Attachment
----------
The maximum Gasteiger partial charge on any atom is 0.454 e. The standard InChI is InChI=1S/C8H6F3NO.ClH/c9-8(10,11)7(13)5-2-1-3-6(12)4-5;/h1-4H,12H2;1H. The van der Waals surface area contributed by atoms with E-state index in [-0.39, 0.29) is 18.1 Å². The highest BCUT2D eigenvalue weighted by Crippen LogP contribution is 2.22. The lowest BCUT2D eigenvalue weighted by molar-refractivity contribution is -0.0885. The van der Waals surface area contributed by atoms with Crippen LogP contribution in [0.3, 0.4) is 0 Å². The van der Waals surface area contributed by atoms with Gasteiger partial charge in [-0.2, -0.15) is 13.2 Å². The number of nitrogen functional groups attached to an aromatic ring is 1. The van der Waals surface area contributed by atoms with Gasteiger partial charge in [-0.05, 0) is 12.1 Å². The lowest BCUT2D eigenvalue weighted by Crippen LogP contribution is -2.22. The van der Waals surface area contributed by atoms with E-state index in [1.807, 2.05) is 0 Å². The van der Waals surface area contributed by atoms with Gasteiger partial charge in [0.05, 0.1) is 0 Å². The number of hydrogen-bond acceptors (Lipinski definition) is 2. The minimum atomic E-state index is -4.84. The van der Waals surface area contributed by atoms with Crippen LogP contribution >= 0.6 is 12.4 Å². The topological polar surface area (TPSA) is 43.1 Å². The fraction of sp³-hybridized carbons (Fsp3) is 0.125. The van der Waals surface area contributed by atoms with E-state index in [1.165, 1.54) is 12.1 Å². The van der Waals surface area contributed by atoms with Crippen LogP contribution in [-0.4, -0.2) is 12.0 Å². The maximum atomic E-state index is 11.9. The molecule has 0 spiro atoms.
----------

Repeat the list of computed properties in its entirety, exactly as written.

The maximum Gasteiger partial charge on any atom is 0.454 e. The standard InChI is InChI=1S/C8H6F3NO.ClH/c9-8(10,11)7(13)5-2-1-3-6(12)4-5;/h1-4H,12H2;1H. The van der Waals surface area contributed by atoms with E-state index in [-0.39, 0.29) is 18.1 Å². The highest BCUT2D eigenvalue weighted by Crippen LogP contribution is 2.22. The lowest BCUT2D eigenvalue weighted by molar-refractivity contribution is -0.0885. The van der Waals surface area contributed by atoms with Crippen LogP contribution in [0.3, 0.4) is 0 Å². The van der Waals surface area contributed by atoms with Gasteiger partial charge in [-0.2, -0.15) is 13.2 Å². The number of nitrogen functional groups attached to an aromatic ring is 1. The van der Waals surface area contributed by atoms with Gasteiger partial charge in [-0.05, 0) is 12.1 Å². The lowest BCUT2D eigenvalue weighted by Crippen LogP contribution is -2.22. The van der Waals surface area contributed by atoms with E-state index in [1.807, 2.05) is 0 Å². The van der Waals surface area contributed by atoms with Gasteiger partial charge in [0.05, 0.1) is 0 Å². The number of hydrogen-bond acceptors (Lipinski definition) is 2. The minimum atomic E-state index is -4.84. The van der Waals surface area contributed by atoms with Crippen LogP contribution >= 0.6 is 12.4 Å². The topological polar surface area (TPSA) is 43.1 Å². The fraction of sp³-hybridized carbons (Fsp3) is 0.125. The van der Waals surface area contributed by atoms with E-state index in [1.165, 1.54) is 12.1 Å². The van der Waals surface area contributed by atoms with Crippen LogP contribution in [-0.4, -0.2) is 12.0 Å². The maximum atomic E-state index is 11.9. The molecule has 0 spiro atoms.